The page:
While pumpkins are most often associated with holiday pies, don’t underestimate this favorite of the squash and gourd family. Not only is the mighty pumpkin delicious, but it is also quite the multi-tasker. And while it’s readily found into late December, the commercial season for pumpkin seems to be winding down. But with a can of pumpkin puree you can extend the warmth year-round.
“Pumpkins are incredibly versatile. They can be used in virtually any application,” says chef Joseph Brown, culinary chair at the International Culinary School at the Art Institute of Raleigh-Durham, a campus of South University. From sweet to savory, desserts to dinners, Brown and chef Arthur Inzinga, culinary instructor at the International Culinary School at the Art Institute of Pittsburgh, offer tips and ideas for making the most of your pumpkins.
Pumpkin can be added to a variety of dishes to provide textural elements as well as flavor. “When pumpkin is cooked down it is very similar to mashed potatoes, but more sweet and flavorful,” says Brown. “It brings a sweetness to the table, which is its most unique aspect.” He adds that anywhere a potato is being cut up and cooked, pumpkin would be a good addition and/or substitution.
In Syracuse, many shops use pumpkin puree in their baked goods. The Cookie Connection, one of the newest bakeries on the scene, recently christened a storefront at 705 Park Ave. It’s open Saturdays from 9 a.m. to 1 p.m. Find them on the web at tccglutenfree.com or call them at 422-2253. The remainder of sisters Betty Johnson and Kathy Sniezak’s time is spent baking for clients such as Syracuse University’s dining halls, Wegmans supermarkets and Spera’s on Route 31 in Cicero.
“With the change in seasons and the changing color of the leaves, people think of cloves, nutmeg, cinnamon: Those spices remind them of fall,” says Johnson. “We do pumpkin cakes, loaves, muffins, pie.” And while the season for pumpkin tends to wind down once the New Year comes, Johnson says she and her sister will bake to order. “We like to bake things fresh,” she notes.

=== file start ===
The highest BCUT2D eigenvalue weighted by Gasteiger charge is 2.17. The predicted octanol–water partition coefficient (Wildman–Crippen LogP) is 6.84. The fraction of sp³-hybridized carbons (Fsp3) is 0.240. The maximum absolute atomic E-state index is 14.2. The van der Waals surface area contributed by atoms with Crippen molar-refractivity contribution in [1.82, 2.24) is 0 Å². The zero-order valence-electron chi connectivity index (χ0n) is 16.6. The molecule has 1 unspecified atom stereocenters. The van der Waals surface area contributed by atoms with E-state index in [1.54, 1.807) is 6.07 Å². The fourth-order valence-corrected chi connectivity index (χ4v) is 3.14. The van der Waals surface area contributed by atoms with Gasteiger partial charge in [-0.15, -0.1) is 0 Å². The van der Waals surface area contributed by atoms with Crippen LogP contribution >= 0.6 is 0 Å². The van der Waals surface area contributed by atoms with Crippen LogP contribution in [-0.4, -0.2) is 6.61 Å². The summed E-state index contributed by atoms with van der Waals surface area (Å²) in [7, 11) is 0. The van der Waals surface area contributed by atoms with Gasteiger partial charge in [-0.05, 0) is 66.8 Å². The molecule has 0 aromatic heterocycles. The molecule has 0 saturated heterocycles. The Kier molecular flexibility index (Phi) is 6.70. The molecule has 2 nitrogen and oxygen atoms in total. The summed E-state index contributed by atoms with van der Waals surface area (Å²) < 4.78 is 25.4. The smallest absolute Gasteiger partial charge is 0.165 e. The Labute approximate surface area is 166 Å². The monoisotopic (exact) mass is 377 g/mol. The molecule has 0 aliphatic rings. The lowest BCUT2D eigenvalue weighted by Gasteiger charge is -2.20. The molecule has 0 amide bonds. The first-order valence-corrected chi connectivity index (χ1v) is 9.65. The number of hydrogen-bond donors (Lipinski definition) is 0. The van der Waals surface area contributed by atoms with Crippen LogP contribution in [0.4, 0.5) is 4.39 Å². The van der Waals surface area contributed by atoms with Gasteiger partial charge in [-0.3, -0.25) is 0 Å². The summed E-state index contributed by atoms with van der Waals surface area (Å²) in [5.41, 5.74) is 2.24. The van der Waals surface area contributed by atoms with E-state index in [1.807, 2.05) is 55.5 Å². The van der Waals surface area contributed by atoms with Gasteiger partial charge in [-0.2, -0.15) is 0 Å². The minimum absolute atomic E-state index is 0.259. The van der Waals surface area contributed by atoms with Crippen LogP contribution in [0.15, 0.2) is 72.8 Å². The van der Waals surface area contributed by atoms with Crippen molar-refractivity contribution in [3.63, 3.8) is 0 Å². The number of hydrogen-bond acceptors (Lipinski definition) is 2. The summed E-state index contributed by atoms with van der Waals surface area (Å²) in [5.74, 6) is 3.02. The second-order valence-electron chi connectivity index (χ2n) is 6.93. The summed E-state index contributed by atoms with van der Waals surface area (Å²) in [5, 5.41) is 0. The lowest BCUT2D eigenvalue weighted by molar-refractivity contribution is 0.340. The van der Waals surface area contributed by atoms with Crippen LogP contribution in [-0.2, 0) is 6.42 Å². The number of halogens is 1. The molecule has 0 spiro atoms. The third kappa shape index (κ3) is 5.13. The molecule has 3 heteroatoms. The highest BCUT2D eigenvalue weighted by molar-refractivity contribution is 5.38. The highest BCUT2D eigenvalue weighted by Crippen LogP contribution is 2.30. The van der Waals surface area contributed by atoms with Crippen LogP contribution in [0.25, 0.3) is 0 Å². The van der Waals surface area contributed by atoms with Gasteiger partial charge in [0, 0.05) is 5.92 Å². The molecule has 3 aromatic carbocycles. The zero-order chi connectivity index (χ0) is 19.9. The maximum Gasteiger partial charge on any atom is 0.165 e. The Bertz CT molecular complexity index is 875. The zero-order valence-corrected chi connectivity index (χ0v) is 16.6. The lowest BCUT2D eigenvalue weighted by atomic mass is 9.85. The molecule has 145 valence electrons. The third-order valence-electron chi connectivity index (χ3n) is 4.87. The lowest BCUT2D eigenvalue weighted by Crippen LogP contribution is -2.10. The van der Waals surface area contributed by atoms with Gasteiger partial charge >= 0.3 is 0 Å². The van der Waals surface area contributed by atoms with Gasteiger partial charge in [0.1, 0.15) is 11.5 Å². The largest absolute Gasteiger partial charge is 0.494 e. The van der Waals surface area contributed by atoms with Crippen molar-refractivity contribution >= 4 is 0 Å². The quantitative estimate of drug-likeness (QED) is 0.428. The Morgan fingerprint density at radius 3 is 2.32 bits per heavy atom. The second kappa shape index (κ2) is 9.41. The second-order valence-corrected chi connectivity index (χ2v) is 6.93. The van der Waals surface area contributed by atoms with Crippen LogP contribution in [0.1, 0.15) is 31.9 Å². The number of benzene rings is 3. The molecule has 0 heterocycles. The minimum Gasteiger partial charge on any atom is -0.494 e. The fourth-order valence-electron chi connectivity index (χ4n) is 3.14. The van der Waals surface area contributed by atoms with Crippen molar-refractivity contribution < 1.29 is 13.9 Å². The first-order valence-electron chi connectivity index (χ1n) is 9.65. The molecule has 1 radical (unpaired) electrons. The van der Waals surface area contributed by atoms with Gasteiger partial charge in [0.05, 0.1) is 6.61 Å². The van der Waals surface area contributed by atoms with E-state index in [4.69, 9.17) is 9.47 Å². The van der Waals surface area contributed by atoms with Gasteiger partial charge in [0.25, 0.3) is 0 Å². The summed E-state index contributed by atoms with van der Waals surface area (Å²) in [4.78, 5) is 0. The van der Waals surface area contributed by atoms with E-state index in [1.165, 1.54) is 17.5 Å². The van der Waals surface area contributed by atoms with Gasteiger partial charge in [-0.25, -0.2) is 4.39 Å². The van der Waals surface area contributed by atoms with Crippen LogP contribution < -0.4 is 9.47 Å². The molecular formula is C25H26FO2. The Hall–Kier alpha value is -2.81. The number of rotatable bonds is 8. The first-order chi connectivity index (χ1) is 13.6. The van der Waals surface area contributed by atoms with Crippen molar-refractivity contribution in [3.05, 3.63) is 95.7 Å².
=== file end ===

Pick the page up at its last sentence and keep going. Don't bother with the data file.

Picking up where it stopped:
As a bonus, the sisters bake all their items without gluten, a protein in wheat that has been linked to gastric distress and autoimmune disorders. “My sister has autoimmune issues—Crohn’s and lupus—and the doctor suggested she try gluten-free products,” says Johnson.
Also seeing a burst of requests for anything pumpkin is national coffee chain Dunkin’ Donuts. Jeff Miller has worked at the Canton, Mass., behemoth as director of research and development for 10 years. He works with a team of 20 chefs.
“It’s exploded in the past few years,” he says of the pumpkin trend. “It’s really a classic flavor, and it’s become a well-known flavor of the season. At Dunkin’ Donuts we’ve been offering pumpkin products for almost a decade. We started with the doughnut, then the Munchkin, then a pumpkin coffee cake and muffin, and, one of our most popular items, pumpkin coffee and lattes. This year, we’ve combined the flavor of pumpkin with white chocolate and mocha.
“Pumpkin is our No. 1 request,” Miller adds. In spite of that, Dunkin’ Donuts offers pumpkin only seasonally—better move fast because it could already be gone. “There’s a great emotional connection to pumpkin, and if you put it out year-round you lose some of that and the nostalgia of the season,” he says when asked why it’s so fleeting when it’s also so popular. “When it comes back, people are excited about it again.”
In fact, Miller reports that Dunkin’ Donuts has purchased 100 million pounds of pumpkin puree in the each of the last several years.
Pumpkin is a tasty addition to savory delights as well. Pureed pumpkin can be added to a variety of sauces and soups, and, according to Inzinga, “Pumpkin is used a lot in conjunction with pasta.” Brown also notes it can be used as a filling for ravioli. See the accompanying recipe for pasta with pumpkin sauces.
Adding the flavor of pumpkin to a variety of dishes can be achieved with some simple substitutions. Create pumpkin chili by augmenting some of the stock and tomato with pureed pumpkin. “This brings a richness to the chili,” notes Brown. “The pumpkin is going to be as much a textural component as it is a flavorful item.” He also adds that pumpkin and tomato go together beautifully, in dishes such as pumpkin pizza, where the pumpkin puree becomes part of the sauce. Brown likes to top his pumpkin pizza with barbecued chicken.